Trevor Hancock: Our systems inevitably lead to bad choices

The Institute for Healthcare Improvement in the U.S. is a leader in improving the quality of care and the effectiveness of the health-care system, and its approaches are also widely used in Canada.

The guiding principle underlying all that the institute does is that “every system is perfectly designed to get the results it gets.”

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The principle comes to us from systems and management science and organizational development. When applied to health care, it is used to try to understand what leads to poor-quality and ineffective care and medical error.

Then it is used to figure out what changes in the system are needed to prevent those problems and to ensure quality care. It is a principle that we should apply more broadly to our society and the global ecological changes we are creating, especially climate change.

There is mounting evidence that the planet is heating up — and quicker than expected. In fact, there have been several worrying observations and studies about climate change in just the past month. One study in Nature Communications projects temperatures in the North China Plain within the next few decades that “may limit habitability in the most populous region of the most populous country on Earth.”

Other reports have documented the unprecedented breakup of Arctic ice and glaciers and the melting of permafrost in Siberia and Alaska. The latter could release not only vast quantities of carbon dioxide but also methane, a greenhouse gas that is 25 times more potent that CO2, creating a worrying self-reinforcing cycle; more warming releases more methane and CO2, which creates more warming.

Loss of Arctic sea ice and permafrost thawing are two of the 15 “tipping elements” that scientists from the Stockholm Resilience Centre discuss in an article in the Proceedings of the National Academy of Science. These elements, which also include Amazon and boreal forest dieback, might combine to create what they call a “tipping cascade,” a “domino-like cascade that could take the Earth system to even higher temperatures.” They caution that this could lead to “conditions that would be inhospitable to current human societies and to many other contemporary species.”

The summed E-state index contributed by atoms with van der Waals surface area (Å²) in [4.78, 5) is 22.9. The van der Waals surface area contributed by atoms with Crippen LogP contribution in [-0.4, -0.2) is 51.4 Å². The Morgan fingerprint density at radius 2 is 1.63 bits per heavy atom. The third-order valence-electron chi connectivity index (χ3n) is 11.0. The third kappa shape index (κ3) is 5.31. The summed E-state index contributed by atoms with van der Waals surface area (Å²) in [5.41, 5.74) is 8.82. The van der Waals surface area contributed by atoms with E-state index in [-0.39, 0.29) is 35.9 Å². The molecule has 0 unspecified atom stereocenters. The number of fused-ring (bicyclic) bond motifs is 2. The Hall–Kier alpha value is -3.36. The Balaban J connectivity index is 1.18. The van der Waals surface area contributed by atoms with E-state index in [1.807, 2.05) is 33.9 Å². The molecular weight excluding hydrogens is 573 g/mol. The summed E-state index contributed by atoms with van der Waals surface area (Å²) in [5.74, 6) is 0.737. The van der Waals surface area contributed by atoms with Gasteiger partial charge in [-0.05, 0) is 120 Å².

Moreover, a report from the Breakthrough Institute in Melbourne suggests the scientific community has been overly conservative in its approach: “The bulk of climate research has tended to underplay these risks, and exhibited a preference for conservative projections and scholarly reticence.” However, the report states, such an approach “is now becoming dangerously misleading with the acceleration of climate impacts globally … [because] what were lower probability, higher-impact events are now becoming more likely.”

So if we apply the institute’s principle, we must conclude that our current social, economic, political and cultural system is perfectly designed to bring us not only the economic growth and increasing wealth we seek (mostly for the select few, with increasing inequality for many), but the global ecological consequences: climate change, resource depletion, pollution, species extinction and other global ecological changes.

Moreover, it seems our political system is perfectly designed to fail to come to grips with these problems. We have seen the U.S. pull out of the Paris Accord and work to promote coal use. In Canada, Prime Minister Justin Trudeau’s government has taken over the Kinder Morgan pipeline, which will support expanded production of Alberta’s dirty oilsands oil, while Ontario’s new government and other provinces fight back against the carbon tax.

Sadly, our political system consistently favours short-term economic and political gains over long-term human and ecological well-being.

This cannot continue. We should not undertake what amounts to an experiment to see what might trigger disastrous tipping cascades — but that is exactly what we are doing.

We have to step back and understand what aspects of the current system lead us to make the wrong long-term decisions. Then we have to figure out what it would take to create a societal system that is perfectly designed to enable all the people of the world to live good-quality lives within the boundaries of the Earth’s ecological systems.

This is the most important challenge we face in the 21st century. Next week, I will delve into some of the key aspects of this challenge.

Dr. Trevor Hancock is a retired professor and senior scholar at the University of Victoria’s School of Public Health and Social Policy.

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